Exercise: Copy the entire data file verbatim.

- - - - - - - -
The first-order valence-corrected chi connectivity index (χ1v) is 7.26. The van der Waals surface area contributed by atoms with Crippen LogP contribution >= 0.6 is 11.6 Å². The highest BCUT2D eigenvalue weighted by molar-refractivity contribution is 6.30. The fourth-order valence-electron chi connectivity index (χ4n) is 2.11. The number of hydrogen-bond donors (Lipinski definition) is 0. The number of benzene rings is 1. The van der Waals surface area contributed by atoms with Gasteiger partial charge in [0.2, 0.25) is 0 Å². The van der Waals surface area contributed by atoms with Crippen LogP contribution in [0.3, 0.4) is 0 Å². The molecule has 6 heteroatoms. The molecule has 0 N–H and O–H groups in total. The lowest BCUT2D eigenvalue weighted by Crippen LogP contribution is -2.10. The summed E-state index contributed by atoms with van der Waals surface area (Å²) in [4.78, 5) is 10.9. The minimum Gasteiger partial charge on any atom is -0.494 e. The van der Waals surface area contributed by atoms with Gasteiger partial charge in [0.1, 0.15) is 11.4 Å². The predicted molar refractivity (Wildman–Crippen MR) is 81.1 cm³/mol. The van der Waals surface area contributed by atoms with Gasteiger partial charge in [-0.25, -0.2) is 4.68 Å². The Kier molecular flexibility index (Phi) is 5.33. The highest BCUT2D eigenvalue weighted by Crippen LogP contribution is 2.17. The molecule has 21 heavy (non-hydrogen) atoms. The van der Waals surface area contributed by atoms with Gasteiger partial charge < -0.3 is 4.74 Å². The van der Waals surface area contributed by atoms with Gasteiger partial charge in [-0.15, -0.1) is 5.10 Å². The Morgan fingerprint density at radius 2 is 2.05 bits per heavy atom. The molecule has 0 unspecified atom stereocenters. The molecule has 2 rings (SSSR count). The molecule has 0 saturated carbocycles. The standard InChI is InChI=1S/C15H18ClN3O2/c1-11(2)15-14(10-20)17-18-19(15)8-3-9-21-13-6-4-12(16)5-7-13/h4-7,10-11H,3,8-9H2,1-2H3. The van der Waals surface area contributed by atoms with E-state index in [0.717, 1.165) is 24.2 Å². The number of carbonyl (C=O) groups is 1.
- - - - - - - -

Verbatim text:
The first-order valence-corrected chi connectivity index (χ1v) is 7.26. The van der Waals surface area contributed by atoms with Crippen LogP contribution >= 0.6 is 11.6 Å². The highest BCUT2D eigenvalue weighted by molar-refractivity contribution is 6.30. The fourth-order valence-electron chi connectivity index (χ4n) is 2.11. The number of hydrogen-bond donors (Lipinski definition) is 0. The number of benzene rings is 1. The van der Waals surface area contributed by atoms with Gasteiger partial charge in [0.2, 0.25) is 0 Å². The van der Waals surface area contributed by atoms with Crippen LogP contribution in [0.3, 0.4) is 0 Å². The molecule has 6 heteroatoms. The molecule has 0 N–H and O–H groups in total. The lowest BCUT2D eigenvalue weighted by Crippen LogP contribution is -2.10. The summed E-state index contributed by atoms with van der Waals surface area (Å²) in [4.78, 5) is 10.9. The minimum Gasteiger partial charge on any atom is -0.494 e. The van der Waals surface area contributed by atoms with Gasteiger partial charge in [0.1, 0.15) is 11.4 Å². The predicted molar refractivity (Wildman–Crippen MR) is 81.1 cm³/mol. The van der Waals surface area contributed by atoms with Gasteiger partial charge in [-0.25, -0.2) is 4.68 Å². The Kier molecular flexibility index (Phi) is 5.33. The highest BCUT2D eigenvalue weighted by Crippen LogP contribution is 2.17. The molecule has 21 heavy (non-hydrogen) atoms. The van der Waals surface area contributed by atoms with Gasteiger partial charge < -0.3 is 4.74 Å². The van der Waals surface area contributed by atoms with Gasteiger partial charge in [-0.15, -0.1) is 5.10 Å². The Morgan fingerprint density at radius 2 is 2.05 bits per heavy atom. The molecule has 0 unspecified atom stereocenters. The molecule has 2 rings (SSSR count). The molecule has 0 saturated carbocycles. The standard InChI is InChI=1S/C15H18ClN3O2/c1-11(2)15-14(10-20)17-18-19(15)8-3-9-21-13-6-4-12(16)5-7-13/h4-7,10-11H,3,8-9H2,1-2H3. The van der Waals surface area contributed by atoms with E-state index in [0.717, 1.165) is 24.2 Å². The number of carbonyl (C=O) groups is 1.